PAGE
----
The recent arrival of cold temperature has formed early-season ice on Vermont ponds, lakes and rivers. The Vermont Fish & Wildlife Department reminds winter enthusiasts that ice should never be considered safe and ice conditions vary.
“We are urging all outdoor enthusiasts – people going ice fishing, cross-country skiers, hikers, and snowmobilers — to be extremely cautious and prepared if they are going to venture out on any ice,” said Vermont Fish & Wildlife’s Chief Game Warden Jason Batchelder. “Ice conditions can vary dramatically on different parts of a lake. Remember, even though it may look thick enough on the surface, moving water from currents, rivers and springs can cause ice to form unevenly.
“Once we have sustained cold weather to form good ice, activities such as ice fishing can be safe and a lot of fun,” said Batchelder, “but when we go onto the ice, we need to use good judgment and observe several safety precautions.”
- Leave your car or truck on shore. Every year several motor vehicles go through the ice on Vermont lakes, and some people have drowned as a result.
- Leave information about your plans with someone—where you intend to fish and when you expect to return.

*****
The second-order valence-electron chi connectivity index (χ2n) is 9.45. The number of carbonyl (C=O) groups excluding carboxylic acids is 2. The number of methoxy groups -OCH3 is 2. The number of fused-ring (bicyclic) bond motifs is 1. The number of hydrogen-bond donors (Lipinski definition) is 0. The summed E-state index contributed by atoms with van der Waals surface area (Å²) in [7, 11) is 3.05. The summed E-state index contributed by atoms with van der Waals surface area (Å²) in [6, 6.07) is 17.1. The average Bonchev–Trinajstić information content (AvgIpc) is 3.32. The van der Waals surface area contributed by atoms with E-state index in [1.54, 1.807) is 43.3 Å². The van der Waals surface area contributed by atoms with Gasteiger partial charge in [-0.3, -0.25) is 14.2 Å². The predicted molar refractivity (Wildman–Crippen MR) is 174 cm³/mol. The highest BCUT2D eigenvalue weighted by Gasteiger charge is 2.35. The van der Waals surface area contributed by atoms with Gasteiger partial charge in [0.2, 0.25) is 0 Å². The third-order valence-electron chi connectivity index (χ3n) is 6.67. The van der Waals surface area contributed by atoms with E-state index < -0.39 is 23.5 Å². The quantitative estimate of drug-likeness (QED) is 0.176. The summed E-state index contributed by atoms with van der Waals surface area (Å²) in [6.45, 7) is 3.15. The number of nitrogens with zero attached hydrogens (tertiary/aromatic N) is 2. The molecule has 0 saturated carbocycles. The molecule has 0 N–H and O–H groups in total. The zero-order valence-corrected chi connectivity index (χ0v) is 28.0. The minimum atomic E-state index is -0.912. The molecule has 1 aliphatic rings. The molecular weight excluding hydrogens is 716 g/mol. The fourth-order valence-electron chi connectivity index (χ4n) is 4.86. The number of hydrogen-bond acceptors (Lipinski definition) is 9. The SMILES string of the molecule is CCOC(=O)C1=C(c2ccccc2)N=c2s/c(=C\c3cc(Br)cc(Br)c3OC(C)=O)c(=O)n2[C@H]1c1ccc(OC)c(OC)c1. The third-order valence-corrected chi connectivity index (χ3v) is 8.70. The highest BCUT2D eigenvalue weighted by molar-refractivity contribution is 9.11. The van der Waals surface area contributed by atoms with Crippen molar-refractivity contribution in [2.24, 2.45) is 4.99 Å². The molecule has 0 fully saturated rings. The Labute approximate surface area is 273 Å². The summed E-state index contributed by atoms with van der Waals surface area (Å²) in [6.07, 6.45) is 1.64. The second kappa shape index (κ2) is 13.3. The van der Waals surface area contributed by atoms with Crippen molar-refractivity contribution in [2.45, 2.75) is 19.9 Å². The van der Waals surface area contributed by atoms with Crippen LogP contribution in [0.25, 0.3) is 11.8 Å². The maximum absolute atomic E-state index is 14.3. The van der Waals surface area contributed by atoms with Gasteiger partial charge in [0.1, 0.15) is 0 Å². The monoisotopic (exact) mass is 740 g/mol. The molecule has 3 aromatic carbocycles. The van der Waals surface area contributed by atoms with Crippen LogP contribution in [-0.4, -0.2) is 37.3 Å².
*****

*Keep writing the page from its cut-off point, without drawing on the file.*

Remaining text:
- Wear a personal flotation device and don’t fish alone.
- Fish with a friend. Ice fishing is a great sport to share with family members and friends, and having a partner with you increases both the fun and the safety.
- Ice varies in thickness and condition. Always carry an ice spud or chisel to check ice as you proceed.
- Be extremely cautious crossing ice near river mouths, points of land, bridges, islands, and over reefs and springs. Current almost always causes ice to be thinner over these areas.
- Avoid going onto the ice if it has melted away from the shore. This indicates melting is underway, and ice can shift position as wind direction changes.
- Waves from open water can quickly break up large areas of ice. If you can see open water in the lake and the wind picks up, get off!
- Bring your fully-charged cell phone with you.
- Carry a set of hand spikes to help you work your way out onto the surface of the ice if you go through. Holding one in each hand, you can alternately punch them into the ice and pull yourself up and out. You can make these at home, using large nails, or you can purchase them at stores that sell fishing supplies.
- Carry a safety line that can be thrown to someone who has gone through the ice.
- Heated fishing shanties must have good ventilation to prevent deadly carbon monoxide poisoning. Open a window or the door part way to allow in fresh air.